When does Daylight Saving Time start in 2024 and clocks spring forward?

Daylight Saving Time when clocks are turned forward an hour, signaling that spring has nearly arrived, starts two weeks from Sunday.

Daylight Saving time will begin at 2 a.m. on Sunday, March 10, 2024.

The sun will set around 6 p.m. in New Jersey on March 9. The following day, after the time shift and the end of standard time, sunset is at 7 p.m. The sun will, however, rise nearly an hour later — at about 7:16 a.m. on Sunday, March 10, after coming up at 6:18 a.m. on Saturday, March 9.

In the meantime, sunset is later than 5:50 p.m. each day, with sunrise just before 6:30 a.m.

Daylight Saving Time, sometimes incorrectly referred to by the plural Daylight Savings Time, begins the second Sunday in March and ends the first Sunday in November.

Spring starts on March 19 at 11:06 p.m.

Daylight Saving Time ends on Nov. 3, 2024 at 2 a.m.

Until 2007, Daylight Saving Time began at 2 a.m. on the first Sunday in April and ended at 2 a.m. on the last Sunday in October.

What states in the U.S. don’t observe Daylight Saving Time?

While most states change clocks for Daylight Saving Time, there are some holdouts.

Most of Arizona and all of Hawaii does not observe Daylight Saving Time. In addition, Puerto Rico, Guam, American Samoa and the U.S. Virgin Islands do not participate in Daylight Saving Time.

Indiana didn’t start observing Daylight Saving Time until 2006.

The Uniform Time Act of 1966 allows states to exempt themselves from observing Daylight Saving Time.

Any bill would need authorization of the U.S. Congress to be implemented as federal law does not allow year-round Daylight Saving Time.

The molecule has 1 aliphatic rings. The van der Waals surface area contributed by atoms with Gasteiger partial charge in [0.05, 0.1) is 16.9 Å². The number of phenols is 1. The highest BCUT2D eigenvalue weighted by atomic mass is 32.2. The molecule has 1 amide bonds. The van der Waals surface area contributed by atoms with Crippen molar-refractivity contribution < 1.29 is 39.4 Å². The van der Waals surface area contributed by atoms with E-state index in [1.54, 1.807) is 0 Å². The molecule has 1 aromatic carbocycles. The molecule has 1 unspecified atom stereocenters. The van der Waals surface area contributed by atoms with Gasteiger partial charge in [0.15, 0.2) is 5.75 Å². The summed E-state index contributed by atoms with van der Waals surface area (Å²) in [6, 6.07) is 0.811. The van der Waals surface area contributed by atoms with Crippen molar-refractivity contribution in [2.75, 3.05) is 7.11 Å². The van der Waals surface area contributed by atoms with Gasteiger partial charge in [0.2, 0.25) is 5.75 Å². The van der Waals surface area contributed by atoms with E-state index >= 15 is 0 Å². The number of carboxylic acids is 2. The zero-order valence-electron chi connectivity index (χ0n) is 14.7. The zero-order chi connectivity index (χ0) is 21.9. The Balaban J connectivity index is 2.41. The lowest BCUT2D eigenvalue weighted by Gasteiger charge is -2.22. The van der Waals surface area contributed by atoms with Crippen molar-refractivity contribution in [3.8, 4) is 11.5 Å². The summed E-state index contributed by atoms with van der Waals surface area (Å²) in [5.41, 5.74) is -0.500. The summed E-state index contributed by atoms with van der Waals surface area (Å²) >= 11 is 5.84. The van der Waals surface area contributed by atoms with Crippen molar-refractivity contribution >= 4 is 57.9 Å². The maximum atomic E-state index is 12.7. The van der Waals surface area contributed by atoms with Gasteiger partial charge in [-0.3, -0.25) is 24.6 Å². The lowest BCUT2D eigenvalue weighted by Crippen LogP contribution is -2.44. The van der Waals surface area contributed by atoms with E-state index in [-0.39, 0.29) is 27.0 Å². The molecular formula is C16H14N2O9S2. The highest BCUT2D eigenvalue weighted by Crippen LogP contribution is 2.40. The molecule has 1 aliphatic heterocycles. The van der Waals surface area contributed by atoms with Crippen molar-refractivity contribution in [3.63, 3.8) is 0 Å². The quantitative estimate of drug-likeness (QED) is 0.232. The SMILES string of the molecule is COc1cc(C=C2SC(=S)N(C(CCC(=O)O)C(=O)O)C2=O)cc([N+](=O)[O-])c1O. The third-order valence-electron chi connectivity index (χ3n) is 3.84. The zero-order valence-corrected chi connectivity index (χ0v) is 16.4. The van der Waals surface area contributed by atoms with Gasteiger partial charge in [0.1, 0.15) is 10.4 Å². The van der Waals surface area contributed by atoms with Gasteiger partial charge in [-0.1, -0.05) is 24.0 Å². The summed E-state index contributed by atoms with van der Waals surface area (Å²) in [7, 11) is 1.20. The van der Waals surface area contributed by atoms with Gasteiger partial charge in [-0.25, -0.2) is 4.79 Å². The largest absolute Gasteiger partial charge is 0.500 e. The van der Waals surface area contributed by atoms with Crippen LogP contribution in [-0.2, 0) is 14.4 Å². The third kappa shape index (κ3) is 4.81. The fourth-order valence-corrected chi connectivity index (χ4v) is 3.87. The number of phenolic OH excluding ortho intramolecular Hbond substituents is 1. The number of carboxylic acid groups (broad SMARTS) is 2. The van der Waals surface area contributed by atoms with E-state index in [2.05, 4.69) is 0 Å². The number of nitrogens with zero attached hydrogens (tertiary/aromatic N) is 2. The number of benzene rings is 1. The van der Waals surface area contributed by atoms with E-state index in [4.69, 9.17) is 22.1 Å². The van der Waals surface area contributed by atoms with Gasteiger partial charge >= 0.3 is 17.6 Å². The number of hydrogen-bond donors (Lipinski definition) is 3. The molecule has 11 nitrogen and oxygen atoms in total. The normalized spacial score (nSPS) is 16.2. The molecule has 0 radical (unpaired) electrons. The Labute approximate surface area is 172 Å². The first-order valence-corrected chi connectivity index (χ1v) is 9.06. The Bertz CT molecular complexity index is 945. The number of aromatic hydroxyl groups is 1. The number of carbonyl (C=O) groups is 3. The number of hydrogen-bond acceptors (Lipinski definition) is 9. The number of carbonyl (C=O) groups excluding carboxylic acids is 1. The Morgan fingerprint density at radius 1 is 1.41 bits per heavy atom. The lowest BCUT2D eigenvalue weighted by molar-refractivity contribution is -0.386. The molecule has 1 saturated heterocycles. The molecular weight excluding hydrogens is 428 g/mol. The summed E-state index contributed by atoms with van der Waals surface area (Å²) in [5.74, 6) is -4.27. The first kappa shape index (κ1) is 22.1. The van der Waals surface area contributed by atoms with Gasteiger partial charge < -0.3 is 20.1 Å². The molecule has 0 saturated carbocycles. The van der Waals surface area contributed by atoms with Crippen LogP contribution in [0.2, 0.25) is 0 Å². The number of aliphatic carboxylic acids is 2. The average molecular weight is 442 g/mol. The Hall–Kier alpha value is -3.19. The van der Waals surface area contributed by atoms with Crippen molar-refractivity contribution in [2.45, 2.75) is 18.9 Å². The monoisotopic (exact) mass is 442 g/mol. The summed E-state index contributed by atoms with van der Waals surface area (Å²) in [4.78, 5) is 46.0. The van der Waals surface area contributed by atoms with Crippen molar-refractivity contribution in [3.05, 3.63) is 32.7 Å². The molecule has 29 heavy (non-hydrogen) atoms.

Two bills introduced in the state legislature in New Jersey in 2022 that would establish Daylight Saving Time as the official time year-round remain pending, according to the National Conference of State Legislatures.

At least 29 states considered or were considering 75 pieces of legislation related to Daylight Saving Time last year, the NCSL said. Nineteen states have either passed resolutions or passed legislation calling for permanent Daylight Saving Time, the NCSL reports.

Last week, a state senate committee in Oregon passed a bill to end Daylight Saving Time as well, according to KPTV.com. The bill failed to clear the state Senate, though, OPB.org reported.

While the U.S. Senate passed the Sunshine Protection Act in March 2022, the House of Representatives didn’t act on it so it never reached the desk of President Joe Biden.

In 2023, 12 U.S. senators re-introduced the bill to make Daylight Saving Time permanent.

A CBS News poll in 2022 showed 46% of Americans prefer year-round Daylight Saving Time, with 33% wanting year-round Standard Time and the remaining 21% happy to continue to switch back and forth.

What is the origin of modern Daylight Saving Time?

During World War I, the German Empire implemented an idea that most resembles the Daylight Saving Time that we observe today.

Believing that it would conserve fuel during the war, the German Empire in 1916 became the first to switch its clocks to save daylight.

Benjamin Franklin is credited with coming up with the notion of making better use of the day’s light. While visiting Paris in 1784, Franklin came to believe that sunlight was being wasted during the day. In a joking letter to the editors of a Paris newspaper, Franklin proposed a tax on all Parisians whose windows were closed after sunrise.

He believed that this would “encourage the economy of using sunshine instead of candles,” according to Michael Downing, author of Spring Forward: The Annual Madness of Daylight Saving Time.

When did the U.S. adopt Daylight Saving Time?

In 1918, the U.S. enacted the first Daylight Saving Time law as a way to conserve fuel. It was reintroduced during World War II.

The U.S. put nationwide, year-round daylight saving into effect during World War II starting on Feb. 9, 1942, thinking it would help conserve energy, according to the U.S. Department of Defense. Nicknamed War Time, it remained in effect until September 1945 when Japan surrendered.

In 1973, President Nixon signed into law the Emergency Daylight Saving Time Energy Conservation Act, which made DST permanent in the U.S. This helped reduce confusion throughout the country with some regions of the U.S. participating in the practice and some regions opting out. The law was redacted less than a year later, though.

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Jeff Goldman may be reached at jeff_goldman@njadvancemedia.com.

First appeared on www.nj.com

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